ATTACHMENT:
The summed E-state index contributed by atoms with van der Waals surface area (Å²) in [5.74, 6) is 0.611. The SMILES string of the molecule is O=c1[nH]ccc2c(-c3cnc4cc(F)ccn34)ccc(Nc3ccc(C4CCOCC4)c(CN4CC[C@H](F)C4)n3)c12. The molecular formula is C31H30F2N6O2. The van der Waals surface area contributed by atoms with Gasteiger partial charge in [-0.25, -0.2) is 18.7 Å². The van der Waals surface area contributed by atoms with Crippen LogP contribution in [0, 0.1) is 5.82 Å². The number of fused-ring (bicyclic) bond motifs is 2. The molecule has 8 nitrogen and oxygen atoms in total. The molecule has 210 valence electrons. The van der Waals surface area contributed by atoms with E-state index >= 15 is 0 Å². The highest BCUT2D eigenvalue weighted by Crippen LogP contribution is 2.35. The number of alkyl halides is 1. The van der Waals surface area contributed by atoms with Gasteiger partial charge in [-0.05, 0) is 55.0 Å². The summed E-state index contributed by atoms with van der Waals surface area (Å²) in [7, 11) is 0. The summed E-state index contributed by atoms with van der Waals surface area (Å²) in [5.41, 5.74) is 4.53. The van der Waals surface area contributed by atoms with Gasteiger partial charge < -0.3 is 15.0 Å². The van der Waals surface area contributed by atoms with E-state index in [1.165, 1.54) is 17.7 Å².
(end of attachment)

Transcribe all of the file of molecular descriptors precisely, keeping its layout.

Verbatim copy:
The summed E-state index contributed by atoms with van der Waals surface area (Å²) in [5.74, 6) is 0.611. The SMILES string of the molecule is O=c1[nH]ccc2c(-c3cnc4cc(F)ccn34)ccc(Nc3ccc(C4CCOCC4)c(CN4CC[C@H](F)C4)n3)c12. The molecular formula is C31H30F2N6O2. The van der Waals surface area contributed by atoms with Gasteiger partial charge in [-0.25, -0.2) is 18.7 Å². The van der Waals surface area contributed by atoms with Crippen LogP contribution in [0, 0.1) is 5.82 Å². The number of fused-ring (bicyclic) bond motifs is 2. The molecule has 8 nitrogen and oxygen atoms in total. The molecule has 210 valence electrons. The van der Waals surface area contributed by atoms with E-state index >= 15 is 0 Å². The highest BCUT2D eigenvalue weighted by Crippen LogP contribution is 2.35. The number of alkyl halides is 1. The van der Waals surface area contributed by atoms with Gasteiger partial charge in [-0.05, 0) is 55.0 Å². The summed E-state index contributed by atoms with van der Waals surface area (Å²) in [7, 11) is 0. The summed E-state index contributed by atoms with van der Waals surface area (Å²) in [5.41, 5.74) is 4.53. The van der Waals surface area contributed by atoms with Gasteiger partial charge < -0.3 is 15.0 Å². The van der Waals surface area contributed by atoms with E-state index in [1.165, 1.54) is 17.7 Å².